My line of work entails keeping close track of cultural trends in the digital technology field. The trend I've picked on this occasion points to a common behaviour amongst mobile Internet users - their reluctance to produce and manage their own online content, specifically, commenting on websites, micro-blogging (Twitter), and blogging.
So how may brands use this insight to improve their social media strategies?
I have observed how people use digital and mobile technology in South Africa for three years. Data shows an incremental connectivity from mobile phones, but restricted online activity. The time users spend online is short and, given that the majority of them keep account of this as the airtime has high costs, their online engagement is limited. Due to these reasons, among others, users perform searches but upload very little content.
Level of engagement
It has become consensual that the use of mobile Internet will continue growing, with more people buying and using smartphones. Despite the imminent importance of such a development, this phenomenon poses new challenges, such as the level of engagement with applications and platforms. Users strive for being connected at all times but when looking at converting and transforming their online behaviour, the landscape becomes more challenging for brands.
In spirituality, shamans help members of a group to communicate with spiritual forces. They are a bridge between the human world and the sources of nature. When analysing online activities, and the role of technology in reinforcing content-sharing, holistic traditional views become relevant, as this piece will show.
The trend of little content upload at present will change together with increased connectivity but there are kinds of users who will not, or cannot, embrace such a movement because of their cultural background.
Online interaction too short
It seems that those who started connecting to the Internet recently do not easily find information to comment on. This may be because each online interaction is too short. With increased connectivity, and reduced rates, this trend may change.
There are some low-end users who, due to cultural beliefs, consider instant messaging and micro-blogging something exclusive to young people. Tapping into this frame of thinking will be challenging and it will greatly depend on the level of understanding of people's mind set, essential needs, and how technology can provide solutions to them.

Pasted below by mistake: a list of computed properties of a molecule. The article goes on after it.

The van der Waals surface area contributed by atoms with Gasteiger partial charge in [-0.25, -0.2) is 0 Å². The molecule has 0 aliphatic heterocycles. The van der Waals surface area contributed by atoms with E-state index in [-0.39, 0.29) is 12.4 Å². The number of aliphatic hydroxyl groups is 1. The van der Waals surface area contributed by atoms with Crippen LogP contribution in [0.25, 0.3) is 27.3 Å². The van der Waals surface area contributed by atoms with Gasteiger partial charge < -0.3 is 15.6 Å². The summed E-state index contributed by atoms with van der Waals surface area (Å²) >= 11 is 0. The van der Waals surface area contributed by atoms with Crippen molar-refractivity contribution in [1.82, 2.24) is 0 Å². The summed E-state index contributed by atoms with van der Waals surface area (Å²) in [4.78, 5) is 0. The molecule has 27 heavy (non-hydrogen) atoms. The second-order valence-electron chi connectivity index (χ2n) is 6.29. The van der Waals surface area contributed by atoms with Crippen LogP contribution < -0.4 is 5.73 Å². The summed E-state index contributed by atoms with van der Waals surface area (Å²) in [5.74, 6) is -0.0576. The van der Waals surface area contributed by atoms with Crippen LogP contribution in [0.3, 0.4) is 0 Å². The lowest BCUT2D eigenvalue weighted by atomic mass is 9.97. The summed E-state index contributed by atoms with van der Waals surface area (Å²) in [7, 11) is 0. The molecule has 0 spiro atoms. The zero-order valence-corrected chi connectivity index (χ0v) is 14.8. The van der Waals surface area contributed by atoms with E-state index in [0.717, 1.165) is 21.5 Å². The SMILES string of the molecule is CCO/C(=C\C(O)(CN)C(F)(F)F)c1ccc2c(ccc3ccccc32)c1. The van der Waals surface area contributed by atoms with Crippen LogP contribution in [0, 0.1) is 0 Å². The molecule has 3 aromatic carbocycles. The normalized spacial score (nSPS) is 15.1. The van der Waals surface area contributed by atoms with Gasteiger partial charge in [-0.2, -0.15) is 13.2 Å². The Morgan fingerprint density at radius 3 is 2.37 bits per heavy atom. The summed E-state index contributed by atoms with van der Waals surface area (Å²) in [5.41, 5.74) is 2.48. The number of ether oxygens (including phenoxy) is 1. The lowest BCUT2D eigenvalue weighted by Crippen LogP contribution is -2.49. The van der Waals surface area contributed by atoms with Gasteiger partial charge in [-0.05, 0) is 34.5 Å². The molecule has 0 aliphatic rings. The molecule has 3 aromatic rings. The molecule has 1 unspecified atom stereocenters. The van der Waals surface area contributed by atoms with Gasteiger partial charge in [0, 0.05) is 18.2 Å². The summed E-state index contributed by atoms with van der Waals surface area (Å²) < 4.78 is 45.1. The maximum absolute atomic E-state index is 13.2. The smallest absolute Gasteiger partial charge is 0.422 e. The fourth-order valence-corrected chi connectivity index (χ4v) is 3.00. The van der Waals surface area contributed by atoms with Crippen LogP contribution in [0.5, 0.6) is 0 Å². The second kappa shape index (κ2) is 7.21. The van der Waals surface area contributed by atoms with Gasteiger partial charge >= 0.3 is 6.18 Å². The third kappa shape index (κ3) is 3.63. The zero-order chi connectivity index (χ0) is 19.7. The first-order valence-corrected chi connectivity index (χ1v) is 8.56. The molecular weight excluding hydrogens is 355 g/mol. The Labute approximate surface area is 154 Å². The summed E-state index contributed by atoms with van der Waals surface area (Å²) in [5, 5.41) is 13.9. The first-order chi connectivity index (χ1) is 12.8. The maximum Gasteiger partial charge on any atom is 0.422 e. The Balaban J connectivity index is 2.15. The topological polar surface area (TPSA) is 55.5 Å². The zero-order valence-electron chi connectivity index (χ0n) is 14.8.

When brands implement digital marketing campaigns, they often ask from digital consumers a level of engagement that implies they know platforms well, but also use their imagination and knowledge in order to create content. More often than not, marketing directors blame digital agencies because of the inaccuracy of the campaign results.
Brands should play a more active role
One answer to this is that, as opposed to expecting users to participate in discussions, spread information, and voice their opinions, brands should play a more active role. They need to become a bridge between platforms and content.
Resembling what a shaman does as an intermediary between two different worlds, brands can provide content that users feel connected to. This will tackle their fears of spontaneously creating and publishing information that they do not think of beforehand.
Anthropologist Marcela Ospina Salcedo (www.marcelaospina.com) specialises in helping brands understand consumers from a cultural viewpoint. By using ethnography and drawing from neuropsychological principles, she advises on developing marketing plans, launching new products, and innovating communications strategies. She has a MA in sociology from Wits and eight years' experience doing ethnography and qualitative research in South Africa, South America and other African countries. She currently works at Aquaonline as a strategist. Email , and follow @marcela_ospina.
LEGAL DISCLAIMER: This Message Board accepts no liability of legal consequences that arise from the Message Boards (e.g. defamation, slander, or other such crimes). All posted messages are the sole property of their respective authors. The maintainer does retain the right to remove any message posts for whatever reasons. People that post messages to this forum are not to libel/slander nor in any other way depict a company, entity, individual(s), or service in a false light; should they do so, the legal consequences are theirs alone. Bizcommunity.com will disclose authors' IP addresses to authorities if compelled to do so by a court of law.
Oh yeah, I wrote this short piece as an intro. I would like to explore the idea a bit further. The clients are telecommunication companies mainly, in and out of South Africa. Thanks for reading and commenting